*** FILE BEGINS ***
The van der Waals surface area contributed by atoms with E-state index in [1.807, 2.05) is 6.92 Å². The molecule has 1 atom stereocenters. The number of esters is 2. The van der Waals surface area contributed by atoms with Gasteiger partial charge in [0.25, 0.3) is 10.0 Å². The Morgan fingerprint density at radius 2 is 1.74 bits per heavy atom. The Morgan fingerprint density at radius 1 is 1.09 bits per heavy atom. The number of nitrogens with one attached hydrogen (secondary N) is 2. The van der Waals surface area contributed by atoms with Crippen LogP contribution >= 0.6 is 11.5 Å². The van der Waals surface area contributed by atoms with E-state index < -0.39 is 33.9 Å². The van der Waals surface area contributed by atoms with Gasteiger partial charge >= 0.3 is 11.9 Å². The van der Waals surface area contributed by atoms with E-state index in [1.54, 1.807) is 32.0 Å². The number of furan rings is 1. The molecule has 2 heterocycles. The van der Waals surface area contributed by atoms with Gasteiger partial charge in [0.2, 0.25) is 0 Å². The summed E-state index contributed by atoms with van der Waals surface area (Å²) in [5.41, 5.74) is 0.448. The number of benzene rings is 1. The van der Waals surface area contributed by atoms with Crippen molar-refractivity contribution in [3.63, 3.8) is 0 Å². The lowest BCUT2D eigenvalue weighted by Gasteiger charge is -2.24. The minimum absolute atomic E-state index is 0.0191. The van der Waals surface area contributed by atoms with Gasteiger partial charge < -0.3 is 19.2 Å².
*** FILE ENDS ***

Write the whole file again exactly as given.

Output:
The van der Waals surface area contributed by atoms with E-state index in [1.807, 2.05) is 6.92 Å². The molecule has 1 atom stereocenters. The number of esters is 2. The van der Waals surface area contributed by atoms with Gasteiger partial charge in [0.25, 0.3) is 10.0 Å². The Morgan fingerprint density at radius 2 is 1.74 bits per heavy atom. The Morgan fingerprint density at radius 1 is 1.09 bits per heavy atom. The number of nitrogens with one attached hydrogen (secondary N) is 2. The van der Waals surface area contributed by atoms with Crippen LogP contribution >= 0.6 is 11.5 Å². The van der Waals surface area contributed by atoms with E-state index < -0.39 is 33.9 Å². The van der Waals surface area contributed by atoms with Gasteiger partial charge >= 0.3 is 11.9 Å². The van der Waals surface area contributed by atoms with E-state index in [1.54, 1.807) is 32.0 Å². The number of furan rings is 1. The molecule has 2 heterocycles. The van der Waals surface area contributed by atoms with Gasteiger partial charge in [0.2, 0.25) is 0 Å². The summed E-state index contributed by atoms with van der Waals surface area (Å²) in [5.41, 5.74) is 0.448. The number of benzene rings is 1. The van der Waals surface area contributed by atoms with Crippen molar-refractivity contribution in [3.63, 3.8) is 0 Å². The lowest BCUT2D eigenvalue weighted by Gasteiger charge is -2.24. The minimum absolute atomic E-state index is 0.0191. The van der Waals surface area contributed by atoms with Gasteiger partial charge < -0.3 is 19.2 Å².